LANSING — In response to the growing trend of retailers only accepting debit cards, credit cards or digital wallets as forms of payment, Sen. Sylvia Santana (D-Detroit) has introduced legislation that would require Michigan businesses to also accept cash from customers if they are buying goods or services at physical locations.
Senate Bill 310 amends the Michigan Consumer Protection Act of 1976 to ensure that residents without access to a bank account or credit card services can still make purchases at brick-and-mortar retail stores.
“Just because someone may be poor and doesn’t have a piece of plastic in their wallet or an app on their phone, doesn’t mean they can’t pay,” Sen. Santana said. “Technology can be a wonderful thing, but we need to ensure that every Michigan resident is able to purchase goods and services without discrimination, even if they don’t have a bank account or a credit card. No one should have their purchasing power restricted simply because they don’t have these particular payment options.”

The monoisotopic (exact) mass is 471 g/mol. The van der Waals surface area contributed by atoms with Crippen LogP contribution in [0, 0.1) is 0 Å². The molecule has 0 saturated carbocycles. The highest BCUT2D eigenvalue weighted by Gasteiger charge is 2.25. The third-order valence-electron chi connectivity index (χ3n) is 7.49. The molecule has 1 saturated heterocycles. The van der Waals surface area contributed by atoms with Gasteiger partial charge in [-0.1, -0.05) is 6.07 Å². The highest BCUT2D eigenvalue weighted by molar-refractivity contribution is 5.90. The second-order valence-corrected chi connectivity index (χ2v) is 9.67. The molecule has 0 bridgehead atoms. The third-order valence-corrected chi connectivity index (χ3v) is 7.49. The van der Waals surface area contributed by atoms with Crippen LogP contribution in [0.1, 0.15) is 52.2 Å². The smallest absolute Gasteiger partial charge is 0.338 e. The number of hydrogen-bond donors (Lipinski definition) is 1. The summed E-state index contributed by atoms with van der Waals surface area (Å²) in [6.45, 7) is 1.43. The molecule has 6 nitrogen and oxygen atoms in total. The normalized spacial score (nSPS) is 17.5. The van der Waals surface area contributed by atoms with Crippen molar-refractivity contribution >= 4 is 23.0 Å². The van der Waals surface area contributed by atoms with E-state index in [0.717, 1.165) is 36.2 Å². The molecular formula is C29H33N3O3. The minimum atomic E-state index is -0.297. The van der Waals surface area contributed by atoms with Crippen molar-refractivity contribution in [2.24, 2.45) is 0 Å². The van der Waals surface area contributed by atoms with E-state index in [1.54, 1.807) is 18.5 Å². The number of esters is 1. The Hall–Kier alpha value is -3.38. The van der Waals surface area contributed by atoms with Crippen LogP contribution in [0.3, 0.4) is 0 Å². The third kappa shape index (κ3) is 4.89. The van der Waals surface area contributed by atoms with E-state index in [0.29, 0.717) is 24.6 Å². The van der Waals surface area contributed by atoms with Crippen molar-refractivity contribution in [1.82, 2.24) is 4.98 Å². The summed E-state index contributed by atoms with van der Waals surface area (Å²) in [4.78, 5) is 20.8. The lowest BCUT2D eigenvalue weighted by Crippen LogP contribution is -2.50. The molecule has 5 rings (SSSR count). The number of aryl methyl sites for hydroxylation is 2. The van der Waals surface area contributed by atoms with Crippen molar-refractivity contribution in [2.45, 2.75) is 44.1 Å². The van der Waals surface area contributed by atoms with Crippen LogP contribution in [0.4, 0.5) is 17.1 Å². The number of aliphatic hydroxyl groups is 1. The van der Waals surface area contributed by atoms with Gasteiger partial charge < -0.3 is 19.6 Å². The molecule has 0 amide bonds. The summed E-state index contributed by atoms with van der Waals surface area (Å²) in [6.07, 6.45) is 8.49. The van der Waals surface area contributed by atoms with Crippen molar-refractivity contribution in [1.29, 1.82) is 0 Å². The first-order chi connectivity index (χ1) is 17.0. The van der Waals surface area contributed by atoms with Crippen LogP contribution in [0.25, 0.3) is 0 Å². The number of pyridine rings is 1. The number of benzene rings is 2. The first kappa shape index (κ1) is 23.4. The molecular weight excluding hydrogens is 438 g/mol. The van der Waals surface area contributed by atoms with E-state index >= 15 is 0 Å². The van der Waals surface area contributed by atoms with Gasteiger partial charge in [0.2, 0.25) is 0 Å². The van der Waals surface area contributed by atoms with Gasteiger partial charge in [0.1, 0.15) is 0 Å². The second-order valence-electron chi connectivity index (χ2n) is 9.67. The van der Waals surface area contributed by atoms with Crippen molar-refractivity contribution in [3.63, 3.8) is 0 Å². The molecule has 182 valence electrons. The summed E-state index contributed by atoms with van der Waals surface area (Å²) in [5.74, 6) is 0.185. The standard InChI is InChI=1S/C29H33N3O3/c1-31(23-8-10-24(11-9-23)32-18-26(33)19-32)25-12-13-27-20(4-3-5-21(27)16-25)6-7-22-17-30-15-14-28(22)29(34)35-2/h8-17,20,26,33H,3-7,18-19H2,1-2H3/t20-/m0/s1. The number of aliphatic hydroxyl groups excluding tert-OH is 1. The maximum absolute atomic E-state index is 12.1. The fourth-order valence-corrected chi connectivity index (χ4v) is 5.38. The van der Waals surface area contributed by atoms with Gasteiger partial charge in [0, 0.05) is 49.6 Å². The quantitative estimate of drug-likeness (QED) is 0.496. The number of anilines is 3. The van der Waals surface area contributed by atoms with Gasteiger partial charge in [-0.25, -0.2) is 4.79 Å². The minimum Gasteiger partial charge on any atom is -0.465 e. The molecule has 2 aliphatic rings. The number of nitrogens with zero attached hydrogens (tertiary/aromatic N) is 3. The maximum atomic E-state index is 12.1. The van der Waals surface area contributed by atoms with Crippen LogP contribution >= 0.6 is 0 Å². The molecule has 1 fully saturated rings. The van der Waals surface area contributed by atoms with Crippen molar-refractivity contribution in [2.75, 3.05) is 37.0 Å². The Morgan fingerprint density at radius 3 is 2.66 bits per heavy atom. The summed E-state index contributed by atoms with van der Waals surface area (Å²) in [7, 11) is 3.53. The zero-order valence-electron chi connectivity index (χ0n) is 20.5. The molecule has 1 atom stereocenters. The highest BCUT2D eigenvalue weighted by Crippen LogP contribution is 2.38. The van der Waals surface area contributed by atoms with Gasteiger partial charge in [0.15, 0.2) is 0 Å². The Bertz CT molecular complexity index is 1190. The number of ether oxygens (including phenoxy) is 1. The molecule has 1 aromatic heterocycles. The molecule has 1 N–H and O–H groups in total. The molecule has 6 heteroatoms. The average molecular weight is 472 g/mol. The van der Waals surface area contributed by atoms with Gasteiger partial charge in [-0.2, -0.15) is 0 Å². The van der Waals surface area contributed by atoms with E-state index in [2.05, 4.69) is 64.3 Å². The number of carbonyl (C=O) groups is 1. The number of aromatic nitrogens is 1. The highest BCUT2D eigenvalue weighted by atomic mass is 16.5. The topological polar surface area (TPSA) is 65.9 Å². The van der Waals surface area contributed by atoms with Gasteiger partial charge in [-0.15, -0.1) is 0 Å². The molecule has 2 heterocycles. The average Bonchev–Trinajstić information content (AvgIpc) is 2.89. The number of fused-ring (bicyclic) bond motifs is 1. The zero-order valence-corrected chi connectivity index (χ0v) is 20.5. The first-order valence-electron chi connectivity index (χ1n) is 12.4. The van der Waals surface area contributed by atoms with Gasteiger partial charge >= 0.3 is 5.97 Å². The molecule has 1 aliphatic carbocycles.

It’s estimated that 6.5% of households, or approximately 21 million people, are not members of a bank or credit union, according to a 2017 Federal Deposit Insurance Corporation report. For minorities, that figure is even higher, with nearly 17% of black households and 14% Hispanic households affected by the credit gap or digital divide.
Similar legislation to require retailers to accept cash has already been passed or introduced in New Jersey, Washington D.C., New York, Pennsylvania, and California. Massachusetts has banned cashless merchants since 1978.
The bill has been referred to the Senate Regulatory Reform Committee.
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